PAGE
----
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abbey abbot againſt alſo ancient Anno authority barons becauſe beginning belonging biſhop building built called caſtle cauſe chapel charter Cheſhire church continued courſe court daughter demeſne died duke earl of Cheſter Edward England eſquire fair fame famous father firſt former four gave gentlemen give goodly grant hand hath heirs Henry himſelf hold honourable houſe Hugh hundred itſelf John king Henry kingdom knight land late liberties lies lord lordſhip married mayor mentioned merchant miles monks moſt noble owner Palatine pariſh perſons preſent prince Ralph reign Rich Richard river Robert Roger ſaid ſame Saxons ſay ſeat ſhall Sheriffs ſhould ſide ſituation ſome ſon ſtands ſtreet ſuch thence theſe things third Thomas thoſe town unto uſe Wales wall wherein whereof whole whoſe wife William wood worthy
Page x - During these military enterprises, he neglected not the arts of peace. He introduced laws and civility among the Britons, taught them to desire and 'raise all the conveniences of life, reconciled them to the Roman language and manners, instructed them in letters and science, and employed every expedient to render those chains, which he had forged, both easy and agreeable to them.
Page viii - Druids, he resolved to attack it, and to subject a place which was the centre of their superstition, and which afforded protection to all their baffled forces. The Britons endeavoured to obstruct his landing on this sacred island, both by the force of their arms and the terrors of their religion.
Page xxxiv - Deiri ! (replied he) that is good ! They are called to the mercy of God from his anger (de ira). But what is the name of the king of that province ?" He was told it was JElla or Alia. " Alleluia ! (cried he) We must endeavour that the praises of God be sung in their country.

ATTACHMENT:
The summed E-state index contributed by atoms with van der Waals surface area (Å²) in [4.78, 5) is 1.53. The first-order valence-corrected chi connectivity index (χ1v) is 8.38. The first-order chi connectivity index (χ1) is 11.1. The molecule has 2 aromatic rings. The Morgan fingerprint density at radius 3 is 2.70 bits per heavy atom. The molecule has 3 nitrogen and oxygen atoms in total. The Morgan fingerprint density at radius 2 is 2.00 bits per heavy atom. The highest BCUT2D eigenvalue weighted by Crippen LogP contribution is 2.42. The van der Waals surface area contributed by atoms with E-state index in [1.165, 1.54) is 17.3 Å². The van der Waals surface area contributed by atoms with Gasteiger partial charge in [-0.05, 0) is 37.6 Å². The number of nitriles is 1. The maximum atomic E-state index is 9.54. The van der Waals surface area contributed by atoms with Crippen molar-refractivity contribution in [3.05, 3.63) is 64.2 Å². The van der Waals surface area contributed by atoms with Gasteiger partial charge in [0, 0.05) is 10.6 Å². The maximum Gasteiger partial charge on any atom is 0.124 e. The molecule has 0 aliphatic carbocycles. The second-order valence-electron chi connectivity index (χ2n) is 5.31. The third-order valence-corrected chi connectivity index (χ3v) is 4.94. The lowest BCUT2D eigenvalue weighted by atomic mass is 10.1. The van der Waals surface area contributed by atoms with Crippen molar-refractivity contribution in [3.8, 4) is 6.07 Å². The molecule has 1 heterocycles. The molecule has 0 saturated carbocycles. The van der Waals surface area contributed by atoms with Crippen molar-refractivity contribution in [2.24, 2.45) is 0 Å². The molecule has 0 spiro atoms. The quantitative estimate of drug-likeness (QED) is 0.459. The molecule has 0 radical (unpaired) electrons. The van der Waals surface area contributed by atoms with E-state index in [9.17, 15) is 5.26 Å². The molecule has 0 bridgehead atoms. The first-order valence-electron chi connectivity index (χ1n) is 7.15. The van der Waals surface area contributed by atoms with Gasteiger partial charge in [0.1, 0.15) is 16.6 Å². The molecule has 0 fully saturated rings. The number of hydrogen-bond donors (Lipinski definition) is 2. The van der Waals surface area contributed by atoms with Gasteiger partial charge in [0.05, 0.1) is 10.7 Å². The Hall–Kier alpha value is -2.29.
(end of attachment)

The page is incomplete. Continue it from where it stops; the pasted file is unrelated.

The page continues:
Page 18 - And furthermore, the King willeth, that the faid befeechers, their fucceflbrs and heirs, have and enjoy all their liberties, freedoms, and franchifes, as freely and entirely as ever they, their predeceffors or anceftors in his time, or in time of his progenitors, had and enjoyed it.
Page lxxxvi - With regard to the manners of the Anglo-Saxons, we can say little, but that they were in general a rude, uncultivated people, ignorant of letters, unskilled in the mechanical arts, untamed to submission under law and government, addicted to intemperance, riot, and disorder.
Page 16 - ... to hold pleas, as well of the crown, as of common pleas. And by authority of which parliament, to make or to admit laws within the fame, fuch as...
Page xxvi - Angles, the counties of Cambridge, Suffolk, and Norfolk; Mercia was extended over all the middle counties, from the banks of the Severn to the frontiers of these two kingdoms.
Page 33 - Touching their House-keeping, it is bountiful, and comparable with any other shire in the Realm, and that is to be seen at their Weddings and Burials, but chiefly at their Wakes, which they yearly hold (although it be of late years well laid down).